One Day in Oradour by Helen Watts

One Day in Oradour

Written by Helen Watts

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Selected by our Editorial Experts

June 2013 Book of the Month This powerful novel tells the shocking story behind the decimation of an entire French village by SS Troops towards the end of World War II - and of the escape of the only surviver, a seven year old boy. The author brings vividly to life the terrible human cost of war.

One Day in Oradour is based on true events in the French village of Oradour-sur-Glane on 10th June 1944. The village has been in the news spotlight again in recent months because of a new German investigation into the massacre following the arrest of six former SS soldiers believed to have been involved in the killings. With a twist in the tale, this is a story which leaves the reader surprised, inspired and profoundly moved.

A Piece of Passion from Kate Paice, Commissioning Editor, Bloomsbury Publishing

When I started to read this story, I’d never heard of Oradour. By the time I’d finished, I knew I’d never forget it. This fictionalized account of the terrible events that took place in a small, peaceful village one hot summer’s day grabbed me from the moment I opened it, and builds up with almost unbearable tension. It’s a tragic, hard-hitting story, and Helen Watts doesn’t shrink from showing us that, but what makes it linger in the memory is the hope she shows us - the love of ordinary families, the amazing courage of a little boy, and the flicker of humanity we sometimes see in even the hardest of hearts.

Helen Watts writes...It was a visit to the memorial village at Oradour-sur-Glane. I arrived knowing nothing and left with a head still full of questions about the hundreds of amazing stories waiting to be discovered among the fire-scorched rubble. And it was the unforgettable photograph in the museum there, of seven-year-old orphan Roger Godfrin standing amid the ruins of his former home, the only schoolchild to escape from the massacre. The same photograph which ended up on my front cover.

Win the Skulduggery Pleasant series, SIGNED by the author!

The 11 instalment in the best-selling Skulduggery Pleasant series, Midnight, is out in hardback on 31 May. To celebrate this we are giving away THREE prizes of all 11 books in the series, SIGNED by the author Derek Landy and delivered in a special Skulduggery Pleasant tote bag!

To have a chance of winning one of these great prizes, click the button below. Please note that this draw is open only for UK residents and is free to enter, multiple entries from the same email address will only be counted once. Draw closes on 28 June 2018. The winners will be notified by 12 July 2018.

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Enter prize draw Draw closes: 28/06/2018


One Day in Oradour by Helen Watts

On a hot summer afternoon in 1944, SS troops wiped out an entire French village. 644 men, women and children died that day. Just one child survived. This book tells the story of what happened in Oradour, and imagines what drove both the SS officer who ordered the massacre, and the seven-year-old boy who escaped it. Powerful, moving and almost unbearably tense, this book weaves the truth about what happened to the people in Oradour into a powerful fictional story centred on two characters: the plucky, inspirational seven-year-old Alfred Fournier, refugee and resident of Oradour, and the hot-headed, power-hungry SS commander who shattered his world and changed his life for ever, Major Gustav Dietrich. As their two worlds collide, we gain a fascinating insight into the extremes and contradictions of human behaviour and emotion.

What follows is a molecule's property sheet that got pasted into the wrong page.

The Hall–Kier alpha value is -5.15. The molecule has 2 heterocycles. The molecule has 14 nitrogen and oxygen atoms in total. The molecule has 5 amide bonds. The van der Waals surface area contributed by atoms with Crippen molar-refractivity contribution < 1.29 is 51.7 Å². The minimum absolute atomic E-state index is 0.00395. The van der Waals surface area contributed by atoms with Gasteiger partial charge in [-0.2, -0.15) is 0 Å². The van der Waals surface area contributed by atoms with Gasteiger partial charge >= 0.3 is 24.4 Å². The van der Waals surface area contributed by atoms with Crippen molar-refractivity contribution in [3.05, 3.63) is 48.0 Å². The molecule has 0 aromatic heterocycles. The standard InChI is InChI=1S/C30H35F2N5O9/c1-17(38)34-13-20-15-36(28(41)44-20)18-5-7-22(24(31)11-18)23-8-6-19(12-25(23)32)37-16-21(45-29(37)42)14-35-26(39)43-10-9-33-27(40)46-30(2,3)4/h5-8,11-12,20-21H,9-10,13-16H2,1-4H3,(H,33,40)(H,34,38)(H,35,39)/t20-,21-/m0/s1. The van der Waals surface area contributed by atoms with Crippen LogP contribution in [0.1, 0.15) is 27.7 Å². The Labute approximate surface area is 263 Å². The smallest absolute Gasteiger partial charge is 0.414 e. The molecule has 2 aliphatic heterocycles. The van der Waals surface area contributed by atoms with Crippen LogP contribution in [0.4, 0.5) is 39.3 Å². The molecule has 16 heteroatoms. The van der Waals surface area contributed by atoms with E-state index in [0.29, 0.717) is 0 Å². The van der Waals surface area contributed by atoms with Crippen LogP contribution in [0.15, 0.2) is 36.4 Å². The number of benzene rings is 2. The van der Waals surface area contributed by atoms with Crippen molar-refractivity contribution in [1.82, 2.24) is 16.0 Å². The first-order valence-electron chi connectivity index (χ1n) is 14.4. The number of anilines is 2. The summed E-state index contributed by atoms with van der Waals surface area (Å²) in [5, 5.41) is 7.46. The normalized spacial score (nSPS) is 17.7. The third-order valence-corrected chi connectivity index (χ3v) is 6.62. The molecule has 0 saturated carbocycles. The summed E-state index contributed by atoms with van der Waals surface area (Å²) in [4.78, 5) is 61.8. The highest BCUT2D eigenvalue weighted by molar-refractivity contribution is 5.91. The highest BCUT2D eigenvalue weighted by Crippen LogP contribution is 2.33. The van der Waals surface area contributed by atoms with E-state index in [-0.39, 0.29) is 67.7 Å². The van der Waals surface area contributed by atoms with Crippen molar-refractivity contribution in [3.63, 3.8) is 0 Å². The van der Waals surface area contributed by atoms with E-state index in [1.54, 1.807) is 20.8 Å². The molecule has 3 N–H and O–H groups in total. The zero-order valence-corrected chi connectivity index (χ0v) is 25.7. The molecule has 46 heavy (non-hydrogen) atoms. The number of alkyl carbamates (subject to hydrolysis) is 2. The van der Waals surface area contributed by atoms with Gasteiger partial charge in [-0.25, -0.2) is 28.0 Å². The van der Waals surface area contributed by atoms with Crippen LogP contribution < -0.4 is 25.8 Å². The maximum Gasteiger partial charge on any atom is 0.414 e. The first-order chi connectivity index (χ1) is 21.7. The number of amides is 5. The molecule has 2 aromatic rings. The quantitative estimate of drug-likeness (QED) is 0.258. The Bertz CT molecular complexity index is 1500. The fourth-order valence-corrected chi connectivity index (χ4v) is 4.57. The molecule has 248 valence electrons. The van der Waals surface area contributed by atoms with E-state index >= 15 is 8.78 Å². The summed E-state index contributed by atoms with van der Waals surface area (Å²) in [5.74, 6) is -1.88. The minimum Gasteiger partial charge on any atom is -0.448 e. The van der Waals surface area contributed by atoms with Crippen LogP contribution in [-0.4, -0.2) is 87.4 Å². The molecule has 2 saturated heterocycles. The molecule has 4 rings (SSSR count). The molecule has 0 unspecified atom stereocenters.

A compelling narrative which looks deep inside human behaviour and the terrifying consequences of man's actions. * * Very evocative -- Ellen Krajewski, Librarian * The Hemel Hempstead School * Watts...handles the brutal truth with sensitivity, without shying away from the facts. * The Historical Novel Society * A profound, moving summary...commentary so evocative of the specific village landscape, as well as the many personal tragedies of that event. Extremely adept in treading a fine line, describing the events of the day, accurately. The commentary is universal. -- Jim Berger This is a compelling and sadly true account of one of the worst atrocities of the Second World War. The novel is a strong addition to that most poignant of genres, the literature of war * The School Librarian *

About the Author

Helen Watts

Helen Watts is a writer, editor and publisher. Her experience spans magazine, book and online publishing for children and teachers and she has written and produced fiction, non-fiction and classroom resources on a vast range of topics - from The Olympic Games and the football World Cup to cyber-bullying and teenage fashion. Helen is also the Schools Coordinator for the Stratford-upon-Avon Literary Festival.

She is married with two children – Jack and Georgia - and lives in Warwickshire.

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Book Info


256 pages


Helen Watts
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A & C Black Publishers Ltd an imprint of Bloomsbury Publishing PLC

Publication date

9th May 2013




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